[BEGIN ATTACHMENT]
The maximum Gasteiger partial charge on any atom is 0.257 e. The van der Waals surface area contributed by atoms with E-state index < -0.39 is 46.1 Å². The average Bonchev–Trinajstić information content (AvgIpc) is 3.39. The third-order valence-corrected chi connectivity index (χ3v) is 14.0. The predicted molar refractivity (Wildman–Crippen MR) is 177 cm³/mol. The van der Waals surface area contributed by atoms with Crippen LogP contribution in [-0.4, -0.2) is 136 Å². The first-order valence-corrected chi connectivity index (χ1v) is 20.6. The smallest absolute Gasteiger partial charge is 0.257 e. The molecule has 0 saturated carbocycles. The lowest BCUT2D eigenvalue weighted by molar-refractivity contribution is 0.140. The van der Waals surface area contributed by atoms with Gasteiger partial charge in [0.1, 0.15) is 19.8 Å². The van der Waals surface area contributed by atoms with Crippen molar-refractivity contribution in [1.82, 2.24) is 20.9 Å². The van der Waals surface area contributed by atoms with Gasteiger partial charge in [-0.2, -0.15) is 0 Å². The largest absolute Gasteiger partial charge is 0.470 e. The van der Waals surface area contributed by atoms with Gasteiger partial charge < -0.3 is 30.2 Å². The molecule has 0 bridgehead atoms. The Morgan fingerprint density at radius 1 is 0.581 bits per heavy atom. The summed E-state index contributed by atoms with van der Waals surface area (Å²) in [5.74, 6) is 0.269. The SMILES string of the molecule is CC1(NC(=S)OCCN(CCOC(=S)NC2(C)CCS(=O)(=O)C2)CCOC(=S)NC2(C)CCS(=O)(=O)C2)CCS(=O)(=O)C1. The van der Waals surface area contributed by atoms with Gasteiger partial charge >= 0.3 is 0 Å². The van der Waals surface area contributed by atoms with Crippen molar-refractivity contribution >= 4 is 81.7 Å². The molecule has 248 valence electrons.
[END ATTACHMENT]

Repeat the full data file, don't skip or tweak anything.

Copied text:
The maximum Gasteiger partial charge on any atom is 0.257 e. The van der Waals surface area contributed by atoms with E-state index < -0.39 is 46.1 Å². The average Bonchev–Trinajstić information content (AvgIpc) is 3.39. The third-order valence-corrected chi connectivity index (χ3v) is 14.0. The predicted molar refractivity (Wildman–Crippen MR) is 177 cm³/mol. The van der Waals surface area contributed by atoms with Crippen LogP contribution in [-0.4, -0.2) is 136 Å². The first-order valence-corrected chi connectivity index (χ1v) is 20.6. The smallest absolute Gasteiger partial charge is 0.257 e. The molecule has 0 saturated carbocycles. The lowest BCUT2D eigenvalue weighted by molar-refractivity contribution is 0.140. The van der Waals surface area contributed by atoms with Gasteiger partial charge in [0.1, 0.15) is 19.8 Å². The van der Waals surface area contributed by atoms with Crippen molar-refractivity contribution in [1.82, 2.24) is 20.9 Å². The van der Waals surface area contributed by atoms with Gasteiger partial charge in [-0.2, -0.15) is 0 Å². The largest absolute Gasteiger partial charge is 0.470 e. The van der Waals surface area contributed by atoms with Gasteiger partial charge < -0.3 is 30.2 Å². The molecule has 0 bridgehead atoms. The Morgan fingerprint density at radius 1 is 0.581 bits per heavy atom. The summed E-state index contributed by atoms with van der Waals surface area (Å²) in [5.74, 6) is 0.269. The SMILES string of the molecule is CC1(NC(=S)OCCN(CCOC(=S)NC2(C)CCS(=O)(=O)C2)CCOC(=S)NC2(C)CCS(=O)(=O)C2)CCS(=O)(=O)C1. The van der Waals surface area contributed by atoms with Gasteiger partial charge >= 0.3 is 0 Å². The van der Waals surface area contributed by atoms with Crippen molar-refractivity contribution >= 4 is 81.7 Å². The molecule has 248 valence electrons.